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Regenerative response of fast and slow twitch skeletal muscle to denervation and devascularization Bockhold, Kathy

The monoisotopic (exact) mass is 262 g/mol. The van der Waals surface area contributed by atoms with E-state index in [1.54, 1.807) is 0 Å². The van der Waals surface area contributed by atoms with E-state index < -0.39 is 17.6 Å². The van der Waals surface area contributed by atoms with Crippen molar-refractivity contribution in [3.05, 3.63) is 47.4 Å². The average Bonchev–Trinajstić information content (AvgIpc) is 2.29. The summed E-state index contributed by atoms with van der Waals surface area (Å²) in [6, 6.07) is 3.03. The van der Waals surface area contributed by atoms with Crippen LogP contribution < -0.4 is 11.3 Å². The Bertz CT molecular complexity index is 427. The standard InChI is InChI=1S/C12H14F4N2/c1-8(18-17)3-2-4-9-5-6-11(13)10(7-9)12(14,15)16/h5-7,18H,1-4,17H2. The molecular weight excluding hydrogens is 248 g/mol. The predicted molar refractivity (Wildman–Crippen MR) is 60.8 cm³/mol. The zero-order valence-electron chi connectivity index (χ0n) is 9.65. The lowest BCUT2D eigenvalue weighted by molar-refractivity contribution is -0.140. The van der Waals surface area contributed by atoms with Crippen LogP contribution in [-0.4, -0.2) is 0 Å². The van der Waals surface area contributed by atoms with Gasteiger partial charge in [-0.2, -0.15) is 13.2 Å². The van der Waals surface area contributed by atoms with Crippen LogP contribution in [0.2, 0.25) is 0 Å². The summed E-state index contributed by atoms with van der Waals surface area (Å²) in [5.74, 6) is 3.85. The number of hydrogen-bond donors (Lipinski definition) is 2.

The contractile properties of denervated/devascularized mouse fast-twitch extensor digitorum longus (EDL) and slow-twitch soleus (SOL) were studied at 3, 6, 9, and 12 weeks post-surgery. A comprehensive examination of these physiological parameters is desired in order to establish a mouse model of regeneration. The surgical technique involved shimmying a piece of silk thread along the belly of the muscle thus severing the nervous and the vascular supply to the individual EDL or SOL muscles. The denervated/devascularized muscles were divided into two groups, reinnervated and non-reinnervated based on their twitch and tetanic tensions. During the 12 week period post-denervation/devascularization, reinnervated EDL and SOL muscles showed a gradual increase toward control values in twitch and tetanic tensions. By 12 weeks the SOL reached 107% and 98% of the control twitch and tetanic tensions. In contrast, the reinnervated EDL only recovered 52% of the twitch tension and 64% of the tetanic tension by 12 weeks post-denervation/devascularization. The non-reinnervated SOL twitch and tetanic tensions were significantly less than control (p<0.05) and reinnervated values at 6 and 9 weeks but by 12 weeks they were not different from controls (p<0.05). The non-reinnervated EDL produced significantly less twitch and tetanic tension at all time periods studied. At 3 and 6 weeks post-surgery the reinnervated EDL contracted very slowly, but the speed of contraction gradually increased to control values by 12 weeks. The non-reinnervated EDL was significantly slower than the control and reinnervated muscles. The reinnervated and non-reinnervated SOL were slower than control muscles at 9 weeks but they recovered to control values by 12 weeks. The post-tetanic potentiation (PTP) of reinnervated and non-reinnervated EDL was 20% by 12 weeks and there was no PTP for reinnervated SOL. The maximum velocity of shortening (Vo) for EDL and SOL remained unchanged at all ages. The non-reinnervated and reinnervated EDL muscles were more fatigue resistant than the controls at 3 weeks post-surgery but the reinnervated EDL eventually returned to control values (at 6,9, and 12 weeks post-surgery). The reinnervated and non-reinnervated SOL were significantly less fatigable than controls at 3, 6, and 9 weeks, after which there was no difference in fatigability between the three groups. Both the reinnervated EDL and SOL muscles successfully regenerated as measured by their contractile properties. The non-reinnervated EDL resembled classically denervated muscle. The non-reinnervated SOL reveals a PTP and a fatigue pattern suggestive of reinnervation by a branch of a fast nerve.

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